To acquire an IOTA-esque mystique, an Arlington music venue would need to strive not just to attract talented national artists but also serve as a sought-after haunt for the local arts community. Arlington singer-songwriter Justin Trawick, founder of “The 9” songwriter series and co-host of “The Circus Life” podcast, began making the trek to IOTA from Leesburg in 2005 in pursuit of the club’s well-known open-mic night. IOTA had a scene, he says, perhaps matched today only by Jammin Java in Vienna or a couple of newer D.C. venues, such as sister venue Union Stage.
“They’ve really created an amazing culture of not only bands that play there, but people who want to hang out there in that ‘Empire Records’ kind of way,” Trawick says. “IOTA had that.”
Though IOTA certainly had a successful open-mic culture, with two sign-up times per night to accommodate the dozens of eager performers filing in, Arlington’s open-mic opportunities live on. Alexandria musician Alex Parez hosted IOTA’s weekly open mic in its final three years and has since transferred the IOTA format to Rhodeside Grill. While he says “no place can replace IOTA,” he expresses pride over the local talent that continues to surface in Arlington.
Yet Brace, who is also a former music journalist for The Washington Post and the founder of Nashville-based Red Beet Records, expressed doubts about whether modern-day Arlington can provide an affordable space for an IOTA-size venue, which had expanded its capacity to roughly 300 when it closed.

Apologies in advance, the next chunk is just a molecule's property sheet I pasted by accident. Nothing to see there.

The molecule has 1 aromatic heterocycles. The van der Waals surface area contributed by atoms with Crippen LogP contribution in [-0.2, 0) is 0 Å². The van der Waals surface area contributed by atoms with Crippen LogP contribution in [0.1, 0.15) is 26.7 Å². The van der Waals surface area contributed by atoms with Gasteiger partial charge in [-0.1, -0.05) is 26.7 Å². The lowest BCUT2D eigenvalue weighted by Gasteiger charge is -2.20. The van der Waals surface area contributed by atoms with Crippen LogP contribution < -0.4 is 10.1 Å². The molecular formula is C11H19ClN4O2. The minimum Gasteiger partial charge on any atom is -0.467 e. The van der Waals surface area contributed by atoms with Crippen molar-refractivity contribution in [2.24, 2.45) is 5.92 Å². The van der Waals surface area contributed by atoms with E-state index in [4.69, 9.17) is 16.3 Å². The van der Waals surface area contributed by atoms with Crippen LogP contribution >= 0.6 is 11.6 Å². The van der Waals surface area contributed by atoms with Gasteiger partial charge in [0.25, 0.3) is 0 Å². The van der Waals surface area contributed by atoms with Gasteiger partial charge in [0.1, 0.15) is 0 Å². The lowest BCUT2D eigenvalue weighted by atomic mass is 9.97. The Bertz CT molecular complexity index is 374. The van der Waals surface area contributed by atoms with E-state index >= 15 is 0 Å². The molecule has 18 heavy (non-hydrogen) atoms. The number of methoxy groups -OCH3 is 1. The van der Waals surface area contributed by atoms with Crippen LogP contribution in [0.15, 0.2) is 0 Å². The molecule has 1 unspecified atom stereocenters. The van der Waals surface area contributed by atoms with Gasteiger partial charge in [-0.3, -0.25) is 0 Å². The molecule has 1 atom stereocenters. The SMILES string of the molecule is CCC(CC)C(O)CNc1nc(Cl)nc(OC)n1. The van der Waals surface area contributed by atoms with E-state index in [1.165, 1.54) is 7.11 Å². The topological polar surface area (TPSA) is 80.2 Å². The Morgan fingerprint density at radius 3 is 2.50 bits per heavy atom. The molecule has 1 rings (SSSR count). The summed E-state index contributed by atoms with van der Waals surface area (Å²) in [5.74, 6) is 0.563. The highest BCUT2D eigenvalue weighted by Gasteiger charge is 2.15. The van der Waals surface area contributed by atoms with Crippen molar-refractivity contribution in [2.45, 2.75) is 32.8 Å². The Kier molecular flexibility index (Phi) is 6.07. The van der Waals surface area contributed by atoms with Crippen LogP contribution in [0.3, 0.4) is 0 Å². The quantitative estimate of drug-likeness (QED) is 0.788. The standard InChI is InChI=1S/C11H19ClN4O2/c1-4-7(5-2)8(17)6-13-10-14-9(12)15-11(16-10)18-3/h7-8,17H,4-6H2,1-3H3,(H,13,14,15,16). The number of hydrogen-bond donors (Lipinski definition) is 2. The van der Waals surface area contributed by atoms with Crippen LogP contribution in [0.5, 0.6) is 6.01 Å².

“Arlington’s square footage is so expensive; it’s hard to have a place where you can afford to just have a big empty space in the form of a stage, and it’s hard to invest a lot of money in a great sound system and have a great sound person every night the way IOTA did,” Brace says.
But with the coming arrival of Amazon HQ2 to the newly named “National Landing”, it’s not unthinkable that music venues along the lines of The Wharf’s Union Stage or Pearl Street Warehouse could be part of the development mix.
A spokesperson for National Landing developer JBG Smith declined to comment, but the property website does highlight JBG’s plans for the “Central District” redevelopment project, set to include “a 130,000-gross-square-foot entertainment and shopping destination anchored by a 49,000-square-foot Alamo Drafthouse Cinema, a specialty grocer, restaurants, bars and other experiential offerings.” Could a live performance space be one such offering?